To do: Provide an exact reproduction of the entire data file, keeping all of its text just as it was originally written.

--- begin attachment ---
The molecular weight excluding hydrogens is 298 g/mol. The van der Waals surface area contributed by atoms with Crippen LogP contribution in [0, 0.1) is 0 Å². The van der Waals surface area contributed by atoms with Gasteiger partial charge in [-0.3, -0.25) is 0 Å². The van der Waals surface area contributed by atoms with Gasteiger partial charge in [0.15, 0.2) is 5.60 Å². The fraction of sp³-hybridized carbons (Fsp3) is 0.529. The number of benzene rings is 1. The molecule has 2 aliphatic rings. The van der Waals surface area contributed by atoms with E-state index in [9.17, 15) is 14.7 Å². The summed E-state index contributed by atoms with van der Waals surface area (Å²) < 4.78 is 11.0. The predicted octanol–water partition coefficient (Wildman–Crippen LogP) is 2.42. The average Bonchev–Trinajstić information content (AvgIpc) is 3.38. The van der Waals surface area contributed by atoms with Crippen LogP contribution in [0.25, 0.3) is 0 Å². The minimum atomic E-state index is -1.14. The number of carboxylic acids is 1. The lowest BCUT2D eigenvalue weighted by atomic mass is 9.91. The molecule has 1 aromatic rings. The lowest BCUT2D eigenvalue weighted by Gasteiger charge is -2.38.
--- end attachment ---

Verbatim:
The molecular weight excluding hydrogens is 298 g/mol. The van der Waals surface area contributed by atoms with Crippen LogP contribution in [0, 0.1) is 0 Å². The van der Waals surface area contributed by atoms with Gasteiger partial charge in [-0.3, -0.25) is 0 Å². The van der Waals surface area contributed by atoms with Gasteiger partial charge in [0.15, 0.2) is 5.60 Å². The fraction of sp³-hybridized carbons (Fsp3) is 0.529. The number of benzene rings is 1. The molecule has 2 aliphatic rings. The van der Waals surface area contributed by atoms with E-state index in [9.17, 15) is 14.7 Å². The summed E-state index contributed by atoms with van der Waals surface area (Å²) < 4.78 is 11.0. The predicted octanol–water partition coefficient (Wildman–Crippen LogP) is 2.42. The average Bonchev–Trinajstić information content (AvgIpc) is 3.38. The van der Waals surface area contributed by atoms with Crippen LogP contribution in [0.25, 0.3) is 0 Å². The minimum atomic E-state index is -1.14. The number of carboxylic acids is 1. The lowest BCUT2D eigenvalue weighted by atomic mass is 9.91. The molecule has 1 aromatic rings. The lowest BCUT2D eigenvalue weighted by Gasteiger charge is -2.38.